I'm a competitive synchronized swimming coach and I found out today that one of the elite athletes I coach is 12 weeks pregnant. She's 20 years old, has always been diagnosed as somewhat underweight and under-muscled, and says she intends to continue university and her training.
Luckily her family will support her in this, and she will be able to keep her scholarship if she continues training, even if she misses a few minor competitions.
So my question is, what intensity of training can I plan for her? When does she have to reduce her training loads, and by how much? Typically in training we break things down into bite size chunks and only do the full routine every other day so it should be fairly possible to plan a gradual wind-down. I've broken our typical training into the various components.
- Flexibility (Requirements are similar to those of rhythmic gymnastics)
- Aerobic capacity
- Anaerobic capacity (They compete 2-4 minute routines, with "intensity spurts". Heart rates usually reach 180 bpm)
- Hypoxic resistance (60% of a typical routine is underwater)
- Muscular endurance
- Explosive power
- Core strength (This is one of the most important factors)
- Technique and timing.
- Artistic and psychological factors
I have never been pregnant, and really don't know what to expect and the director needs her revised training plan for 2010 by next week. Any advice you can give me would really help.
The fact that she is underweight is only slightly worrisome. A great coach, good workout routine and conscientious athlete can make for a great combo for a strong pregnancy.
Read about inner core temperature on our website. Given her pool training, this will be less of an issue for your athlete but any work she does in the gym and any land cardio she does -- you will want to be aware of the inner core temperature.
I always recommend that a coach have the athlete keep a log of when/what/how she trains in the gym. Periodically (every 20 to 30 minutes) she needs to go to the bathroom and take her inner core temperature. She is going to make a face at you but you should explain to her that this is to ensure that her inner core temp does not exceed 101° F. Because the baby cannot regulate heat, we need to be sure that momma does!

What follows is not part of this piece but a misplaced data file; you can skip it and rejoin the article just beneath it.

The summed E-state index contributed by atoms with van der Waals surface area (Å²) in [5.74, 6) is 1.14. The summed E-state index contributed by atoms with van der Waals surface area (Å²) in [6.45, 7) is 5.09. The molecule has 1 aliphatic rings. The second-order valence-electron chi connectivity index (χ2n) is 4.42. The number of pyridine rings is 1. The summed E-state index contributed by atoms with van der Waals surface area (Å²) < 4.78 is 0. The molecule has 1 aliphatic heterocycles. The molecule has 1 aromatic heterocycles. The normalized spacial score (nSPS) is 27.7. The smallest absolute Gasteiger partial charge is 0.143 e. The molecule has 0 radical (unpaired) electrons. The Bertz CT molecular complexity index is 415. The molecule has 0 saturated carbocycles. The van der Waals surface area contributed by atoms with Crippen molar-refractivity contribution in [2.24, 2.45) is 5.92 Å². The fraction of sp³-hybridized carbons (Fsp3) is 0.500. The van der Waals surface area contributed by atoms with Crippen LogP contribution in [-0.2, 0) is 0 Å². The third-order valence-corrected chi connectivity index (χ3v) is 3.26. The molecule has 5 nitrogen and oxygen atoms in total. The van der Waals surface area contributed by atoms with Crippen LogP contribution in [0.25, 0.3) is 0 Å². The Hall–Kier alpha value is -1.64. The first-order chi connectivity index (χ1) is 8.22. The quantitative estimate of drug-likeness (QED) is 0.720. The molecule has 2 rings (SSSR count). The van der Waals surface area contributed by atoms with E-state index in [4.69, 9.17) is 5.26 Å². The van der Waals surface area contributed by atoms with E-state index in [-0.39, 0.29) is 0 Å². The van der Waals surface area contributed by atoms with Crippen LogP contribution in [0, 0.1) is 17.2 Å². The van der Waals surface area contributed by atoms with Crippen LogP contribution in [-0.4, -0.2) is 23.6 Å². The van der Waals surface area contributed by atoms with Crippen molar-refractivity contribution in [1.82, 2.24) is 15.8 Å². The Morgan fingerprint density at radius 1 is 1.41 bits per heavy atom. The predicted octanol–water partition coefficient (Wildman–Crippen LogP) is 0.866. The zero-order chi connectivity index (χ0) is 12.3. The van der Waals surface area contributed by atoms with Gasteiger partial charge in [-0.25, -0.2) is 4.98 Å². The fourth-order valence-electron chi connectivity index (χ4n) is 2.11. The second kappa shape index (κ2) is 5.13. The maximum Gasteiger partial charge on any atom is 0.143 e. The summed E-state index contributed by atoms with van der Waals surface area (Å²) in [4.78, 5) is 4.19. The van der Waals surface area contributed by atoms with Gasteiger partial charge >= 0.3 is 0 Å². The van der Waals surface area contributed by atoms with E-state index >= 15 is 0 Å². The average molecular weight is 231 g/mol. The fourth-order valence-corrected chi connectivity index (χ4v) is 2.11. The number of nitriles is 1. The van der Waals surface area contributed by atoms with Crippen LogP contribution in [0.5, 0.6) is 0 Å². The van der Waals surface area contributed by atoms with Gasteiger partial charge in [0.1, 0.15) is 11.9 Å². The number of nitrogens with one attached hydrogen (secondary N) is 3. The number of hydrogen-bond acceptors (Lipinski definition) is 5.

I had the good fortune to interview Olympic swimmer Angel Martino while she was pregnant. She was able to continue her swim training in the pool. Initially, she was told by a doctor to not let her heart rate exceed 140 beats per minute and she was miserable. For a seasoned athlete like Angel, that was a very subdued exercise and eventually, she felt discouraged. Together, we learned that when she could raise her heart rate for a brief period, she was MUCH happier. She could continue a slow lap training -- but periodically could do a one lap sprint so that she could raise the heart rate briefly and still feel like she was digging deep and reaching ... then bring it back down and take some laps allowing her heart rate to return to a comfortable rate.
This is ideal because she is in the pool and you don't have to worry as much about inner core temperature. Additionally, it is low impact on the joints so she can continue this routine throughout the pregnancy.
As she comes to the end of her second trimester, as her coach, you will have to let her know that she needs to listen to her body. She will naturally begin to slow and that is okay. Elite athletes worry so much about missing vital training. The beauty is ... we now know from other Olympic swimmers-turned- moms-turned Olympic swimmers that muscle memory is a glorious thing. She WILL get her form back. Now, we just want to keep her strong and keep with the routine.
So, in regards to gym training, the log book and rectal thermometer are important. During my own training, I was able to work on explosive power (on land), sprint work and heavy lifting into the second trimester. I naturally tapered off the sprinting and plyos because of the high impact.
At this stage, her joints will begin to soften and shift in early preparation of child birth. For this reason -- and every athlete is different -- she will have to respect how she feels during training. Not getting lazy but she will know what is too much. As long as she is staying hydrated, keeping her log, checking her inner core temperature, putting in the pool time, it is also reasonable (again with doctor's permission) to have her continue to work balance, weights with limited explosive work.
By her third trimester, the balance becomes a bit of a joke and any high impact should be out the window. But by working with light weights, you are still working muscle memory and keeping her in shape for 1) child birth (so many young athletes under estimate what is required of the body for a 8 or 12 or 16 hour labor) and 2) post pregnancy workouts.
Please do not hesitate to get back with me on specific routines and how she is responding as she moves along in her pregnancy!